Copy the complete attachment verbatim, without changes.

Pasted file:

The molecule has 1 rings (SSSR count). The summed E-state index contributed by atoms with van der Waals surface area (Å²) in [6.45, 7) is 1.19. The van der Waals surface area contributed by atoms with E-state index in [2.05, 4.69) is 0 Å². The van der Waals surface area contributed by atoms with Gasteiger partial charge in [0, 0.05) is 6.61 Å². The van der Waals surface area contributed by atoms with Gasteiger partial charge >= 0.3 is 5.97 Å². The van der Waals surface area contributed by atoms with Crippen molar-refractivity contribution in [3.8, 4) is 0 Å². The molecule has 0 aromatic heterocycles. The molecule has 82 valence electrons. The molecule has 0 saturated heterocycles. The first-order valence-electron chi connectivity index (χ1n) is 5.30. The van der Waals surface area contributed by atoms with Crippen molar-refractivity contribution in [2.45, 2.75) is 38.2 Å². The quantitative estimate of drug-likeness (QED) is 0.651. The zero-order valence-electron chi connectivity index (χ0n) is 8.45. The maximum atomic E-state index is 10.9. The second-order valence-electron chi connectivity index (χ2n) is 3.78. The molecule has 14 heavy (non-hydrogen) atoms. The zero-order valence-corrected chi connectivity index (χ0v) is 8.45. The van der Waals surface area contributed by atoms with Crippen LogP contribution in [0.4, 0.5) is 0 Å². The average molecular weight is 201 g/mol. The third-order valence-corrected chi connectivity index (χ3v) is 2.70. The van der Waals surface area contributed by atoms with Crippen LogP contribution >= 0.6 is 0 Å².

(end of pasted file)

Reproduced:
The molecule has 1 rings (SSSR count). The summed E-state index contributed by atoms with van der Waals surface area (Å²) in [6.45, 7) is 1.19. The van der Waals surface area contributed by atoms with E-state index in [2.05, 4.69) is 0 Å². The van der Waals surface area contributed by atoms with Gasteiger partial charge in [0, 0.05) is 6.61 Å². The van der Waals surface area contributed by atoms with Gasteiger partial charge >= 0.3 is 5.97 Å². The van der Waals surface area contributed by atoms with Crippen molar-refractivity contribution in [3.8, 4) is 0 Å². The molecule has 0 aromatic heterocycles. The molecule has 82 valence electrons. The molecule has 0 saturated heterocycles. The first-order valence-electron chi connectivity index (χ1n) is 5.30. The van der Waals surface area contributed by atoms with Crippen molar-refractivity contribution in [2.45, 2.75) is 38.2 Å². The quantitative estimate of drug-likeness (QED) is 0.651. The zero-order valence-electron chi connectivity index (χ0n) is 8.45. The maximum atomic E-state index is 10.9. The second-order valence-electron chi connectivity index (χ2n) is 3.78. The molecule has 14 heavy (non-hydrogen) atoms. The zero-order valence-corrected chi connectivity index (χ0v) is 8.45. The van der Waals surface area contributed by atoms with Crippen LogP contribution in [0.4, 0.5) is 0 Å². The average molecular weight is 201 g/mol. The third-order valence-corrected chi connectivity index (χ3v) is 2.70. The van der Waals surface area contributed by atoms with Crippen LogP contribution >= 0.6 is 0 Å².